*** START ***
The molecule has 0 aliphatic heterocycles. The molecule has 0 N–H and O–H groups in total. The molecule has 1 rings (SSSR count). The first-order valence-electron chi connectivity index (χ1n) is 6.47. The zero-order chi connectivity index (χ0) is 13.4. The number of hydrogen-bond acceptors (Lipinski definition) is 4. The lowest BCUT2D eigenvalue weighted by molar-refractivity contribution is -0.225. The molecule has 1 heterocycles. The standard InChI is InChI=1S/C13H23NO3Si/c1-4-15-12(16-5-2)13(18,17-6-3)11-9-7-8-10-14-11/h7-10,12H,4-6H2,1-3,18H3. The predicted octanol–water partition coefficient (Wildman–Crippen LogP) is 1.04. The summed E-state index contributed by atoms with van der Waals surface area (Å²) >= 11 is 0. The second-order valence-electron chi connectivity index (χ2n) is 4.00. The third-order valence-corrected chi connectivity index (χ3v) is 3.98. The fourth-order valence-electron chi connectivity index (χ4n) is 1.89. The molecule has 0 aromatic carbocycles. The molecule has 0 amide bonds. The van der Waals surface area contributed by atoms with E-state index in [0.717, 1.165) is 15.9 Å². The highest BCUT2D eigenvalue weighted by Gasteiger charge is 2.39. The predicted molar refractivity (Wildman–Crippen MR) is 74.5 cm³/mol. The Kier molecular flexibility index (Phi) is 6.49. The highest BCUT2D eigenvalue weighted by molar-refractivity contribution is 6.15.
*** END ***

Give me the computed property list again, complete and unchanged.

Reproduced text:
The molecule has 0 aliphatic heterocycles. The molecule has 0 N–H and O–H groups in total. The molecule has 1 rings (SSSR count). The first-order valence-electron chi connectivity index (χ1n) is 6.47. The zero-order chi connectivity index (χ0) is 13.4. The number of hydrogen-bond acceptors (Lipinski definition) is 4. The lowest BCUT2D eigenvalue weighted by molar-refractivity contribution is -0.225. The molecule has 1 heterocycles. The standard InChI is InChI=1S/C13H23NO3Si/c1-4-15-12(16-5-2)13(18,17-6-3)11-9-7-8-10-14-11/h7-10,12H,4-6H2,1-3,18H3. The predicted octanol–water partition coefficient (Wildman–Crippen LogP) is 1.04. The summed E-state index contributed by atoms with van der Waals surface area (Å²) >= 11 is 0. The second-order valence-electron chi connectivity index (χ2n) is 4.00. The third-order valence-corrected chi connectivity index (χ3v) is 3.98. The fourth-order valence-electron chi connectivity index (χ4n) is 1.89. The molecule has 0 aromatic carbocycles. The molecule has 0 amide bonds. The van der Waals surface area contributed by atoms with E-state index in [0.717, 1.165) is 15.9 Å². The highest BCUT2D eigenvalue weighted by Gasteiger charge is 2.39. The predicted molar refractivity (Wildman–Crippen MR) is 74.5 cm³/mol. The Kier molecular flexibility index (Phi) is 6.49. The highest BCUT2D eigenvalue weighted by molar-refractivity contribution is 6.15.